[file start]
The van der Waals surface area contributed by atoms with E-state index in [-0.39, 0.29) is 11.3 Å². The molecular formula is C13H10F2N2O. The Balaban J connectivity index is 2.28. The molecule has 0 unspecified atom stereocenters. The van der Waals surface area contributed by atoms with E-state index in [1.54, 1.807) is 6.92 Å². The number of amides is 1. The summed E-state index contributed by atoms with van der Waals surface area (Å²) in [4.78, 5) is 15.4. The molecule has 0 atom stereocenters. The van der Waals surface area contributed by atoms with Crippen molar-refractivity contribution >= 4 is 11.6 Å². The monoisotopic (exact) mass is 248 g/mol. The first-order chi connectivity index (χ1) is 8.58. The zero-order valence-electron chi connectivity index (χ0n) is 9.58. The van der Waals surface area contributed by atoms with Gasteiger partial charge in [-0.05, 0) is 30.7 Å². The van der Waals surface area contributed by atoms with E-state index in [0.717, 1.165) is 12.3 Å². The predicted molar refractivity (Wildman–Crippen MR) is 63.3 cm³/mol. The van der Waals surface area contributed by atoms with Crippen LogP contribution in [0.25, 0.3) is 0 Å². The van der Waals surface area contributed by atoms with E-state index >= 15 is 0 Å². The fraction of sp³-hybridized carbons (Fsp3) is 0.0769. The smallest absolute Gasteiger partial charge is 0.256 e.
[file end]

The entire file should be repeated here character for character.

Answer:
The van der Waals surface area contributed by atoms with E-state index in [-0.39, 0.29) is 11.3 Å². The molecular formula is C13H10F2N2O. The Balaban J connectivity index is 2.28. The molecule has 0 unspecified atom stereocenters. The van der Waals surface area contributed by atoms with E-state index in [1.54, 1.807) is 6.92 Å². The number of amides is 1. The summed E-state index contributed by atoms with van der Waals surface area (Å²) in [4.78, 5) is 15.4. The molecule has 0 atom stereocenters. The van der Waals surface area contributed by atoms with Crippen molar-refractivity contribution >= 4 is 11.6 Å². The monoisotopic (exact) mass is 248 g/mol. The first-order chi connectivity index (χ1) is 8.58. The zero-order valence-electron chi connectivity index (χ0n) is 9.58. The van der Waals surface area contributed by atoms with Gasteiger partial charge in [-0.05, 0) is 30.7 Å². The van der Waals surface area contributed by atoms with E-state index in [0.717, 1.165) is 12.3 Å². The predicted molar refractivity (Wildman–Crippen MR) is 63.3 cm³/mol. The van der Waals surface area contributed by atoms with Crippen LogP contribution in [0.25, 0.3) is 0 Å². The van der Waals surface area contributed by atoms with E-state index >= 15 is 0 Å². The fraction of sp³-hybridized carbons (Fsp3) is 0.0769. The smallest absolute Gasteiger partial charge is 0.256 e.